Keeping the Faith – A Harborous Disposition
Sociologist Robert Putnam wrote a book some years ago entitled, “Bowling Alone.” Bowling, unbelievably, is the most participated in sport in America. Annually, more people bowl than any other single sport. But, fewer people are bowling in leagues than any other time in US history. Thus, people are “bowling alone,” in isolation, not in community and connection with others.
Putnam uses this as a metaphor for our society. While technologically linked (more than ever), we interact far less with people, and are more disconnected than any other time in human history. The result is less and less social cohesiveness and civility. We splinter into special interest groups, fragmented, with less cooperation and trust toward those outside our immediate circle, breeding conflict, distrust, hostility, and competition. Putnam’s conclusions are accurate in describing 21st century America.
People of faith, ironically enough, have a solution for this problem. In a word, it is hospitality, a practice far more substantial that simply playing nice with others, or making newcomers feel welcome at the worship service. Hospitality, as used in the New Testament, is not the act of being nice, though a little kindness would go a long way in this world. Rather, hospitality is an openness to the stranger.
Hospitality is the intentional act of removing the barriers that stand in the way of community – racial, political, social, economic, religious, and otherwise. It is cutting the chains that have kept doors locked shut, and opens arms and hearts to those in need.
William Tyndale, one of the first persons to translate the Hebrew and Greek manuscripts of the Bible into English, had a most accurate take on our word “hospitality.” Tyndale translated the word as, “a harborous disposition.” To create safe harbors, safe places for others to come in from the storm and find safety, wholeness, and welcome; this is hospitality.
Obviously, a cursory look at the word “hospitality” shows that Tyndale was on track. “Hospital” is the root of the word, and a hospital, originally, wasn’t a high-tech medical facility. A hospital was a guest house for pilgrims who were traveling long journeys.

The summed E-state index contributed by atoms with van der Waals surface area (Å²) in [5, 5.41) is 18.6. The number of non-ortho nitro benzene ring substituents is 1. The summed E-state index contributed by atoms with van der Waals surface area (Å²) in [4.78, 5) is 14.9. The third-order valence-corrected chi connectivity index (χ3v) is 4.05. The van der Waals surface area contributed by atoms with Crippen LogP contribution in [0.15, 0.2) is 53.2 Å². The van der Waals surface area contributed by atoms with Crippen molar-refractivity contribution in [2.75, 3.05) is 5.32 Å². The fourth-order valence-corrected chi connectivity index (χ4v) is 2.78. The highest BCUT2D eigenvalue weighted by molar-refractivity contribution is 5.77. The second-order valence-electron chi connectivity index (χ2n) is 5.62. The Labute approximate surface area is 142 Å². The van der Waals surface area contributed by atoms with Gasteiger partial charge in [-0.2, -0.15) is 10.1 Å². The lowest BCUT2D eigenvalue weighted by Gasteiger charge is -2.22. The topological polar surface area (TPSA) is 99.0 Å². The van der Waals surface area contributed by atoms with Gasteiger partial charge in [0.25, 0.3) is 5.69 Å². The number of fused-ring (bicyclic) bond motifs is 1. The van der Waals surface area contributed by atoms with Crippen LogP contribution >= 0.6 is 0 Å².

So along the pilgrim road, with no Super 8 Motels or Golden Arches, guest houses were established. These were hostels, hospitals, or “hospices” – which is the Latin root. These welcoming places took in strangers, travelers, and pilgrims; provided them with food, cared for their wounds, and gave them a safe, warm place to sleep. And when the traveler was rested and ready, he or she would hit the road once again.
Obviously, “hospice,” in the last generation, has been transliterated directly into English thanks largely to Dr. Cicely Saunders. She created a specialized care center for dying patients outside of London, with the conviction that the dying should receive the same dignity and care given to patients who would eventually recover.
In fact, the dying deserved greater care – compassionate, palliative, pain-relieving care – because these patients were pilgrims on their last, long journey. Dr. Saunders created that groundbreaking place, and invoking the original use of the word – all the way back to Tyndale and the Latin meanings – she called it a “hospice.”
But hospice – in the original sense of the word – doesn’t belong exclusively to the healthcare industry; and it’s not just for the dying. Hospitality is a requirement for all weary travelers on their long, varied journeys; and that is, indeed, the work of the church.
Hospitality is an invitation for the stranger to feel welcomed; for the outlier to find a home; for the exhausted to find rest, and for the traveler to resupply for the trail ahead. Hospitality, practiced properly, is to do no less than fulfill the words of Jesus who said, “As you do for the least of these, you do for me. For I was hungry, and you fed me. I was thirsty, and you gave me a drink. I was a stranger, and you invited me in.”
Ronnie McBrayer is a syndicated columnist, blogger, pastor, and author of multiple books. Visit his website at www.ronniemcbrayer.net and listen to his talks by clicking on his YouTube channel.